Isolation Series : A wake up call for South Asian mental health?
Written by Sheetal Mistry
Illustration from https://itg.digital/
The South Asian community is notoriously bad at talking about our emotions.
Take my dad, for example. I have never heard him respond to the question ‘how are you?’ with anything other than the word ‘fine’, even when he most definitely is not ‘fine’. My mum will talk around the subject a lot if you ask her (and usually bang a lot of pots and pans around) but never really get to the heart of what she’s feeling. Being able to express our emotions in a healthy way, and understanding the need for others to do so, is historically not something we’re very good at. And being able to accept that mental health problems exist (and closer to home than most people realise!) is still close to impossible in a lot of South Asian families.
There are a variety of factors as to why this is - a historical and entrenched sense of shame, honour, and a lack of understanding being just a few. My own mental health issues began when I was in my teens, but my parents put my behaviour down to hormones and ‘being a brat’ - now I know it’s because they just didn’t know any better. I myself have struggled to open up about my experiences with my family and other South Asian friends, believing for a long time that I would be judged as ‘weak’ or ‘abnormal’ and that no one else would understand. For so long in our community, the notions of mental health and mental health problems have been ignored, shunned, or completely denied - the infamous phrase being that “desi people don’t get depressed”.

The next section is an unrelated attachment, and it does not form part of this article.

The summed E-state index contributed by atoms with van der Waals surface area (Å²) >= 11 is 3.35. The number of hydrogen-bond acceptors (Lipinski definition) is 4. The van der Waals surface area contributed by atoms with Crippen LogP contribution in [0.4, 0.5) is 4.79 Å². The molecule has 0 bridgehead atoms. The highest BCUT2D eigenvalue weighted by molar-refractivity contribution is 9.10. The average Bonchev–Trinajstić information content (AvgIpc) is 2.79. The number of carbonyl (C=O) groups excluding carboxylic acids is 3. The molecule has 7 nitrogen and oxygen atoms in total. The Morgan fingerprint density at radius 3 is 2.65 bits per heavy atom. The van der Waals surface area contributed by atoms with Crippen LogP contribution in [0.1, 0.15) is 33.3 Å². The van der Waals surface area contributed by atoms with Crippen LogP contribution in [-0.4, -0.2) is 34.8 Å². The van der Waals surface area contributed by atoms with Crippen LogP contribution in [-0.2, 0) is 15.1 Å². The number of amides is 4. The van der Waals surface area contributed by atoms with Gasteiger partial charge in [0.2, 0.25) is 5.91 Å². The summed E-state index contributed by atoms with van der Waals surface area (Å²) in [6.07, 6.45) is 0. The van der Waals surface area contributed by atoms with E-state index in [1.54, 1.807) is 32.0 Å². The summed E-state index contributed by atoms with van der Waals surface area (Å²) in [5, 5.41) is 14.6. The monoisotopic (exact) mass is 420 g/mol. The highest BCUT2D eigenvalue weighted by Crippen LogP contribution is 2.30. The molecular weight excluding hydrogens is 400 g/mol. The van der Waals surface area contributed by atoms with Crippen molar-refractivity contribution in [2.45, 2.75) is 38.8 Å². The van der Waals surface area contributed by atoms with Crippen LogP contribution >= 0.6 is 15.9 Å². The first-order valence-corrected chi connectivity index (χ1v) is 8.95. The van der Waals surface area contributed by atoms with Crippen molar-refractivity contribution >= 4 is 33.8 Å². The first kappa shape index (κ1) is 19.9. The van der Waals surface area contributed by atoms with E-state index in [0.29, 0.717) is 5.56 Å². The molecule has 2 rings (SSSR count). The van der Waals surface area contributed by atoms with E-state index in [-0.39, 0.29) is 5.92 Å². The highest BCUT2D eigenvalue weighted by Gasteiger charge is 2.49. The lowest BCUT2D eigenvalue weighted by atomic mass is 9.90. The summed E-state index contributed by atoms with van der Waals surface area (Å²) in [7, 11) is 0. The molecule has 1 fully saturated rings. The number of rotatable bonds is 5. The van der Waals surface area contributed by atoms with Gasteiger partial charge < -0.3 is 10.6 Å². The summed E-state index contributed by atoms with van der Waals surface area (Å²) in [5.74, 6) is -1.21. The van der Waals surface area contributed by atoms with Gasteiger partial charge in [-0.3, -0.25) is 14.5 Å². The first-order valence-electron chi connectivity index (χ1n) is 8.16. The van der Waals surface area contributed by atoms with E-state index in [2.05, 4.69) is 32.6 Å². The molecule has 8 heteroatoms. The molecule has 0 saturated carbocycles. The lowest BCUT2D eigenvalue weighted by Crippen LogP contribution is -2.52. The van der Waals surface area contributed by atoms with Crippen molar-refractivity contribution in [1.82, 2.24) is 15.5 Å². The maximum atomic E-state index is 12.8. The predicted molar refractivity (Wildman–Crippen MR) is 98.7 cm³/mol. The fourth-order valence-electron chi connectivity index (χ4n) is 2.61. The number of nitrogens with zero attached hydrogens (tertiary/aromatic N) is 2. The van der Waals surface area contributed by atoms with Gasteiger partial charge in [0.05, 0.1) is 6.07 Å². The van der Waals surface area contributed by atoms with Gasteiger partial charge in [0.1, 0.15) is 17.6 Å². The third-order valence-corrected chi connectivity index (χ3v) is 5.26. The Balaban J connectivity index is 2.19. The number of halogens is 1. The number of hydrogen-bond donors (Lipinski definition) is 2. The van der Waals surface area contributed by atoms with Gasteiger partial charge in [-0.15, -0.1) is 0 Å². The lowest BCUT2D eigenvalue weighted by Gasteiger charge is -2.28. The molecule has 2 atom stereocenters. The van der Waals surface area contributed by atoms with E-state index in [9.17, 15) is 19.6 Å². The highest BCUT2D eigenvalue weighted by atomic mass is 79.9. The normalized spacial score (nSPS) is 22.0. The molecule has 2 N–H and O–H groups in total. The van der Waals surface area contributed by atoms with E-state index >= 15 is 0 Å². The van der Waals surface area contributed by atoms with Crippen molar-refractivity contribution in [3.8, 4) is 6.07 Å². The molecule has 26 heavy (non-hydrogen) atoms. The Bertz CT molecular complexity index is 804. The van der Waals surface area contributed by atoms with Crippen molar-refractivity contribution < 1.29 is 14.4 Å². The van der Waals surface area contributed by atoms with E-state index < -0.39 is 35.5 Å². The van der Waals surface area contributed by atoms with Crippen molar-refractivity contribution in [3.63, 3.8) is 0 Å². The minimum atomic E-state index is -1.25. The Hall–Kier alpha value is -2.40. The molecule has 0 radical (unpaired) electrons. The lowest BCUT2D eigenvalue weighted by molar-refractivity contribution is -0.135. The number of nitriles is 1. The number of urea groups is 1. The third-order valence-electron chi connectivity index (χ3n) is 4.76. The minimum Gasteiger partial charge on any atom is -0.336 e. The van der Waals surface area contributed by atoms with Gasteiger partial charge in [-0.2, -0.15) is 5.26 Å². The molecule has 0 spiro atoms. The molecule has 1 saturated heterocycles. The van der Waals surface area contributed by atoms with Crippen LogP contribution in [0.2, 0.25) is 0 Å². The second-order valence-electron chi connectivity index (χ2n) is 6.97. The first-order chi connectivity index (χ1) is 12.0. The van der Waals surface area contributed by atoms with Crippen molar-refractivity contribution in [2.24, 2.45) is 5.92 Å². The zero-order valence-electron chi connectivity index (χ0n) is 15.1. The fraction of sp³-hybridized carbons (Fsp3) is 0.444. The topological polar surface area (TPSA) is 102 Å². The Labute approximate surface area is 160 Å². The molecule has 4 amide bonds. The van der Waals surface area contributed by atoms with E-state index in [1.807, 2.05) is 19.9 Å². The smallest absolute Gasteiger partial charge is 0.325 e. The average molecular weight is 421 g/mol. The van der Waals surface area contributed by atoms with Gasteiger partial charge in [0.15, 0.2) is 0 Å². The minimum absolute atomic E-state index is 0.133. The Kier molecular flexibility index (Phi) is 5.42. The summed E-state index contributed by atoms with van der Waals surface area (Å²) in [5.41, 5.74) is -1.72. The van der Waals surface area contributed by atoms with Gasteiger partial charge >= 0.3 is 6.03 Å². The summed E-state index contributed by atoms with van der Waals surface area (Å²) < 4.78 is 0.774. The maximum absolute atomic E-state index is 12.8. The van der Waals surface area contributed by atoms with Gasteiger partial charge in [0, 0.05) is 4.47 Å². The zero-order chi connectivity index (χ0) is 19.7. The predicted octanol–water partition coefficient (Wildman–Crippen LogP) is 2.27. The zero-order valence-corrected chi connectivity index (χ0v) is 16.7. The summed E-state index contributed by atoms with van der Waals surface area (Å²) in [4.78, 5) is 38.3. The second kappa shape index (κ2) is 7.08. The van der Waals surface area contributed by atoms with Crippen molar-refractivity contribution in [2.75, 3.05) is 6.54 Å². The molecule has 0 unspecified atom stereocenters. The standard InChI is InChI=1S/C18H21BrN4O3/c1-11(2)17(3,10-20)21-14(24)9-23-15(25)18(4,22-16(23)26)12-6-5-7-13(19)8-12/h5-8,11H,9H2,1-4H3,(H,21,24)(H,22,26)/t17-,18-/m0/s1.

Our community has certainly made progress in this area - the volume of blogs, vlogs, insta accounts and panel discussions emerging on the topic in recent years can attest to that (I’ve even helped organise some of these myself!). However, our current locked-down situation, and the myriad of emotions and experiences that it has thrown up, has me concerned that our community’s mental health, and our attitude towards it, is going to struggle now more than ever. There are aspects of this awful situation that are arguably more impactful to the mental health of those in the South Asian community, particularly considering both socially and economically we are more disproportionately vulnerable to the effects of the virus. Additionally, having been indoors with my family for the past few weeks, I’ve noticed the ways in which our unhealthy and deep-rooted ‘go-to’ mental health habits are coming into play more frequently, as our minds are having to deal with a constant influx of new information and emotion at a rate we don’t normally have to process. Many people are struggling with the mental toll of having to stay indoors, watching loved ones get sick and not being able to do anything about it, hearing dreadful news churned out from every different platform - imagine the potential effects within our community where emotional struggle is seen as embarrassing, weak and shameful.
To start with, the entire family is stuck together in the same house. For many South Asians - and young women in particular - being able to leave the house on your own terms, whether for school, work or social reasons, is still a relative privilege. Growing up in a brown household, parents tend to be more strict or protective over their children - particularly girls - and this means missing out on freedoms that so many other children and teenagers take for granted. Hanging out in the park after school was something I distinctly remember getting in trouble for, because I wasn’t home to help out with making roti. I am now a grown woman in my 20s, but until I moved out last year I still had to ‘ask permission’ to go out and make sure I wasn’t taking the mick with how often I socialised. Even just being out at work all day can provide a sense of independence and freedom from the sometimes claustrophobic family home, and now having that freedom taken away is undoubtedly going to have effects on our wellbeing.